The following is the third in a series of weekly stories on MLB.com examining each Major League club, position by position. Every Wednesday until Spring Training camps open, we'll preview a different position. Today: Middle infielders.
NEW YORK -- The last 12 seasons at Yankee Stadium have been marked by at least one constant dynamic -- Derek Jeter as the starting shortstop and Joe Torre as his manager, the pair growing to understand and respect their dual contributions to the club.
That close relationship will be altered by a coast-to-coast flight in 2008, which figures to present Jeter's upcoming season with its most drastic changes to date.
"It's going to be weird," Jeter admitted. "He was always a little Hollywood anyway, so he's going to fit right in out there."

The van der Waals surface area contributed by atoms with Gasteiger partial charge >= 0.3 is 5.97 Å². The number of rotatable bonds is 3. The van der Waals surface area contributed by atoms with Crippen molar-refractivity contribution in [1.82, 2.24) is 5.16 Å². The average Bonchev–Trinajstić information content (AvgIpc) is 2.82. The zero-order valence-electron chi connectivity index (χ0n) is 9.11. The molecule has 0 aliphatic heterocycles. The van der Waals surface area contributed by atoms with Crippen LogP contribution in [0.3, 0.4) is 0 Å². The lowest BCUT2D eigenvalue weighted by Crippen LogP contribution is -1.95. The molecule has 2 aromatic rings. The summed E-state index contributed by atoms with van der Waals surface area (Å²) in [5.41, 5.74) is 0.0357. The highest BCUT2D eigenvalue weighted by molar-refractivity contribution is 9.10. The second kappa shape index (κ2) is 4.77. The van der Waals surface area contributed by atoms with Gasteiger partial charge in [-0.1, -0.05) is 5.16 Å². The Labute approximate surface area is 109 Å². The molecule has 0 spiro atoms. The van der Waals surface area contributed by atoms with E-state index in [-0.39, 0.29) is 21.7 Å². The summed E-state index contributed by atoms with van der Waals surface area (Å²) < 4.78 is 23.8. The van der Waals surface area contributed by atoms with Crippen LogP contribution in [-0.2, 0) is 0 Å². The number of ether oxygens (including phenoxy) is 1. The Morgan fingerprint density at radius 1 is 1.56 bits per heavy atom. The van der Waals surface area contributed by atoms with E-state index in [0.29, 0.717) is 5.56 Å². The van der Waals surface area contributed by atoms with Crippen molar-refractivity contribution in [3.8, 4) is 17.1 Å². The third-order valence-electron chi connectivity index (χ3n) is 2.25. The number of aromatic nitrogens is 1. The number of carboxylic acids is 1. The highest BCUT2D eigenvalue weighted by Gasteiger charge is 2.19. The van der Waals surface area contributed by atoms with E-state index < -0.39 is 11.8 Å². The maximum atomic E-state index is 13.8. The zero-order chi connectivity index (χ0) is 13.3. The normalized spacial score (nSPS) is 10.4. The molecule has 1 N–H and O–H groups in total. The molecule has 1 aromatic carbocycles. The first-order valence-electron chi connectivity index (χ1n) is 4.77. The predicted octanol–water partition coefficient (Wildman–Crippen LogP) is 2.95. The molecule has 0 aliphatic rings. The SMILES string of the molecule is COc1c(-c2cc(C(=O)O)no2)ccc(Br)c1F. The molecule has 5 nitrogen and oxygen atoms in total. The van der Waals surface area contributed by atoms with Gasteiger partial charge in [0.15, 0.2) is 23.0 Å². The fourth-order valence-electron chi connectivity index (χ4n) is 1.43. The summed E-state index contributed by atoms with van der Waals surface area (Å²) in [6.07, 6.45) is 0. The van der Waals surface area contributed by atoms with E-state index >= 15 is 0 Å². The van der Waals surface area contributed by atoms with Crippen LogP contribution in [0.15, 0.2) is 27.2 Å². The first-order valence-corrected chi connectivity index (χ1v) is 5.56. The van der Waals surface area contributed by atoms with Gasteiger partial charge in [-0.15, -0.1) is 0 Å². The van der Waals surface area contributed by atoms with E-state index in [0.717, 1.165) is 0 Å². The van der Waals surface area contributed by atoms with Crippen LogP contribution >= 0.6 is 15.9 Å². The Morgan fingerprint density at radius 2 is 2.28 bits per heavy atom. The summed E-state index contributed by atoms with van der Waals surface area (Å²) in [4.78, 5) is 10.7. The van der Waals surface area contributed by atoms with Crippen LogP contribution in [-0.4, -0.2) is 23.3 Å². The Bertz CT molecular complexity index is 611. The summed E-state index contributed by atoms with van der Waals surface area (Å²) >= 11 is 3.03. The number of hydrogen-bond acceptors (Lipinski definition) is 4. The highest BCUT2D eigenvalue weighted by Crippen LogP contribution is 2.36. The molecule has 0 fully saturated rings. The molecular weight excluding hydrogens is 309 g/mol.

Still, for a player who prides himself on consistency, Jeter's aim is to keep things as even-keeled as possible, especially as part of the middle-infield glue that hopes to keep the Yankees' string of 13 consecutive postseason appearances alive.
Torre may be on his way to Los Angeles, Alex Rodriguez may be locked up into the next decade and a new ballpark may be rising into a stately figure across the street, but at the root of it all, Jeter still remains as the Yankees' captain. That keeps things steady enough.
"One thing with our organization, there's always change," Jeter said. "It seems like especially in years we haven't won, you've seen a lot of influx of players coming in and out. It's good for us to have the opportunity to have most of the guys back and have another shot at it."
Jeter, who turns 34 in June, is coming off a 2007 campaign in which he was slowed by nagging injuries but managed to remain productive. Jeter batted .322 with 12 home runs, 73 RBIs and 102 runs scored in 156 games for New York, ranking third in the American League with 206 hits -- even as pain caused him to noticeably lose a step in the field.